Researches has discovered a new attack method named SSID Stripping. It could be used to spoof a network name with another name in a device’s list of networks to fool users.
An attacker can spoof the name of a wireless network. SSID Stripping is a method that malicious attackers could use to fool users into connecting to fake Wireless Access Points (WAPs). It affects devices running macOS, iOS, Ubuntu, Windows, and Android.
SSID spoofing is already a known attack, however, using this new SSID Stripping technique, an attacker could more effectively fool a user to connect to a rogue Wi-Fi connection. Further, they can steal data and monitor communications.
Researchers have defined three types of display errors, which they have used to describe the attack.
The first display error involves adding a NULL byte into the SSID. Doing so leads Apple devices to show only the part of the name that is before this byte. On Windows devices, an attacker could use newline characters (\n) for the same effect.
The second display error could be triggered using non-printable characters. A special character could be inserted into the SSID that will be added in the name without being shown to a user.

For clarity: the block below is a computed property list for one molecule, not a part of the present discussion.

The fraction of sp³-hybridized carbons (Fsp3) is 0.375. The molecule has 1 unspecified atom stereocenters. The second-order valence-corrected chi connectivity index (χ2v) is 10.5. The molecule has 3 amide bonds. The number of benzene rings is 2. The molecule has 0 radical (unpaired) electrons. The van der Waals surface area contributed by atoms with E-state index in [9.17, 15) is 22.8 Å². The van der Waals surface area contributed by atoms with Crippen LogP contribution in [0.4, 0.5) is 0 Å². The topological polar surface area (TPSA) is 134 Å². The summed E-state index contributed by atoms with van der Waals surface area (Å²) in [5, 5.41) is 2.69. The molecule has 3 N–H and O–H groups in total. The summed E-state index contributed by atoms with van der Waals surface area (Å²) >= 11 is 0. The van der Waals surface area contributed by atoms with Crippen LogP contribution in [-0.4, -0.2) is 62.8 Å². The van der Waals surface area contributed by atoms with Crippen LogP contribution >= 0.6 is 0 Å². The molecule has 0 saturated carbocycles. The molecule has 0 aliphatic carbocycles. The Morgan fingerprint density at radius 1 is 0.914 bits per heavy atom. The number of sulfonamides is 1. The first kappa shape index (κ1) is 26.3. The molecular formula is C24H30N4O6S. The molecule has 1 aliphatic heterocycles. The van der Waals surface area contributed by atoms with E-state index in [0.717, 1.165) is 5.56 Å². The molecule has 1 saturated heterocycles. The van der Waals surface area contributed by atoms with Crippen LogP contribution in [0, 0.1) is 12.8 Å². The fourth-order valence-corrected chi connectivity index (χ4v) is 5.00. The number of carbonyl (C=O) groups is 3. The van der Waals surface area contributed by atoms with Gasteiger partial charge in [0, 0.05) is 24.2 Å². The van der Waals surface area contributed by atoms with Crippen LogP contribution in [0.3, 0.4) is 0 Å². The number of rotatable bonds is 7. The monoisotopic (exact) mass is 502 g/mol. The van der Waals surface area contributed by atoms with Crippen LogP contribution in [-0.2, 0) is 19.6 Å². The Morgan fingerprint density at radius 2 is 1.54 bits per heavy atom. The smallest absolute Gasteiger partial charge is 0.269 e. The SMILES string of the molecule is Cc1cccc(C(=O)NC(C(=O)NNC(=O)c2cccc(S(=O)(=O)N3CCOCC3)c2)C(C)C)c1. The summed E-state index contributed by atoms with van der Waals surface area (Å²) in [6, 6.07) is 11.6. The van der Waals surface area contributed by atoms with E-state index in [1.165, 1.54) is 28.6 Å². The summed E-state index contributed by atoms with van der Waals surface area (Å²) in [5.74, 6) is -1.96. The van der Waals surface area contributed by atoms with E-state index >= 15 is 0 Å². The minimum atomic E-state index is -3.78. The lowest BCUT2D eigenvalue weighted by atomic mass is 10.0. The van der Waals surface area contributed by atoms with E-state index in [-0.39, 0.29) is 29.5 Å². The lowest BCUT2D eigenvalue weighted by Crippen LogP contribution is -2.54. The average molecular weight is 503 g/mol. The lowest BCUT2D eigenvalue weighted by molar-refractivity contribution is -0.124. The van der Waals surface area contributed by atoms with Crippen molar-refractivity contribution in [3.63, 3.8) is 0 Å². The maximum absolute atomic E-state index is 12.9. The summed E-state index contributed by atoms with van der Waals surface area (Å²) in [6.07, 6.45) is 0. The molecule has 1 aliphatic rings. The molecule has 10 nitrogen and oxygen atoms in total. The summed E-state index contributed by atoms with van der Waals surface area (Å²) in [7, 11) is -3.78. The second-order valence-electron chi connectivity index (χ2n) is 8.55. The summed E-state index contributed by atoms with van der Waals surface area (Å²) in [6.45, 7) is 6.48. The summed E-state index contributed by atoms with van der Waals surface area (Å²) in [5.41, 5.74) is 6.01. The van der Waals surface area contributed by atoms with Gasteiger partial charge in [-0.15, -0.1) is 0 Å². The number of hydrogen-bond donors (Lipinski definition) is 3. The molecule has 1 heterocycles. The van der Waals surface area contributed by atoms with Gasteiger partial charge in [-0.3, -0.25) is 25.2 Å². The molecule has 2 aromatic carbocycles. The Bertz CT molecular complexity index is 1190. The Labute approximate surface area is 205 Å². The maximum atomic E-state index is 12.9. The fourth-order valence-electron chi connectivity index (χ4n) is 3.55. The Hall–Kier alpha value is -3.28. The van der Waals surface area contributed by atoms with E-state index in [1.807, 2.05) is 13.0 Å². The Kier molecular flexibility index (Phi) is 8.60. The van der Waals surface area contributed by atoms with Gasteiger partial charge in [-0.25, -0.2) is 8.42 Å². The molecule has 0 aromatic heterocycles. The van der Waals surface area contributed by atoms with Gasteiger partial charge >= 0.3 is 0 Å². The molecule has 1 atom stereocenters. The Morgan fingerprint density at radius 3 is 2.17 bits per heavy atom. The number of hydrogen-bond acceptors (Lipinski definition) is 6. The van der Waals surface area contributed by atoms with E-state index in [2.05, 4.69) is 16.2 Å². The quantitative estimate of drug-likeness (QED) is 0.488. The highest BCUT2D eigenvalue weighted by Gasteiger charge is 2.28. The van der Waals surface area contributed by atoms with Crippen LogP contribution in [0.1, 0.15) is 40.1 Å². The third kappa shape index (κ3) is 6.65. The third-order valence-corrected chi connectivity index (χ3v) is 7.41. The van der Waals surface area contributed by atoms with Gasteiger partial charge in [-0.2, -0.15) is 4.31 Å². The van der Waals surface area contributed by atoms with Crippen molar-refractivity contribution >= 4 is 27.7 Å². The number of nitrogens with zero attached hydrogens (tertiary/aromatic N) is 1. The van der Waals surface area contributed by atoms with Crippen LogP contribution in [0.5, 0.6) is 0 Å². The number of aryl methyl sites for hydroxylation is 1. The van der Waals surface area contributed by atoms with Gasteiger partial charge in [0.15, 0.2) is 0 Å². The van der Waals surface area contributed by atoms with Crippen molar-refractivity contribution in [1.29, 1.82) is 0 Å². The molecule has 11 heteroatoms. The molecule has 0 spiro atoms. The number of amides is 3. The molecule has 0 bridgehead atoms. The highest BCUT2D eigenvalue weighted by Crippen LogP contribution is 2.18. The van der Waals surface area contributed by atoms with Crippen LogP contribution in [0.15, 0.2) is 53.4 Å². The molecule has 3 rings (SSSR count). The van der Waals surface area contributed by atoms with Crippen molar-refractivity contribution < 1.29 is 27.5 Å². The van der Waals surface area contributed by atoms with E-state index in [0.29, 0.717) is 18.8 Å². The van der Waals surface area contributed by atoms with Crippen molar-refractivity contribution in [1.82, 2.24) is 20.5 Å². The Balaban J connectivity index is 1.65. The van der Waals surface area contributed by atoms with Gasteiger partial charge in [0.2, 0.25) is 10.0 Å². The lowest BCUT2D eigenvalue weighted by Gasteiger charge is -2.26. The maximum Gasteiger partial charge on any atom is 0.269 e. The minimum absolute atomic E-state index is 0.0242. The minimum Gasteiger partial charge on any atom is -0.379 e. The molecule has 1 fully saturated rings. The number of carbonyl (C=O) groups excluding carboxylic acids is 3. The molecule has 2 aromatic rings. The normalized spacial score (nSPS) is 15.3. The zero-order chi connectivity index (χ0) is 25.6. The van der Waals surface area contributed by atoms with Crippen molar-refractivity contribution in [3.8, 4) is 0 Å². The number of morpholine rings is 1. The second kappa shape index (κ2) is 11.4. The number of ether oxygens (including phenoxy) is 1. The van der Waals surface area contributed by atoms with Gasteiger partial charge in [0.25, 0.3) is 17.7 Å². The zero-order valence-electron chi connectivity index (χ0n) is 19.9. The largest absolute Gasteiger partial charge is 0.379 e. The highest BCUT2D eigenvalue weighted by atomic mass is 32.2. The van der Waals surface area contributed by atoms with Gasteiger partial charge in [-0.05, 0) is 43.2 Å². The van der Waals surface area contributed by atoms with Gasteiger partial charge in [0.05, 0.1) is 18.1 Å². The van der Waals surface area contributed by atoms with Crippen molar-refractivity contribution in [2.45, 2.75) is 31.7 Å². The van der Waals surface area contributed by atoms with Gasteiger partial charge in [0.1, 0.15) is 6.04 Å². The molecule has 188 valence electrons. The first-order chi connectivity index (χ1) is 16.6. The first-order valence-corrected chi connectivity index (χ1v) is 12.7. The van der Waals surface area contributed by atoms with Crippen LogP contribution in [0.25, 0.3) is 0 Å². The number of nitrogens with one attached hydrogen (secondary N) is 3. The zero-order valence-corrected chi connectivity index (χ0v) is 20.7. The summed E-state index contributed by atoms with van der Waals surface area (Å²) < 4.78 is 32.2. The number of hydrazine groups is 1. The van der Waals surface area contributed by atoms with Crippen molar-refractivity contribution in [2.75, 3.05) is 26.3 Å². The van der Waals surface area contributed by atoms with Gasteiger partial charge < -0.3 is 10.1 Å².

The last display error includes excluding a certain part of the network name from a visible part of a device’s screen. Thus, it could be used to hide extra words of a rogue network name by pushing them outside the visible screen area.
The SSID stripping technique shows that wireless devices are always exposed to unknown threats. It could be a serious threat to a user and organization’s safety. For protection, AirEye has released a free tool that can be used by organizations to discover if their devices are exposed to SSID stripping attacks.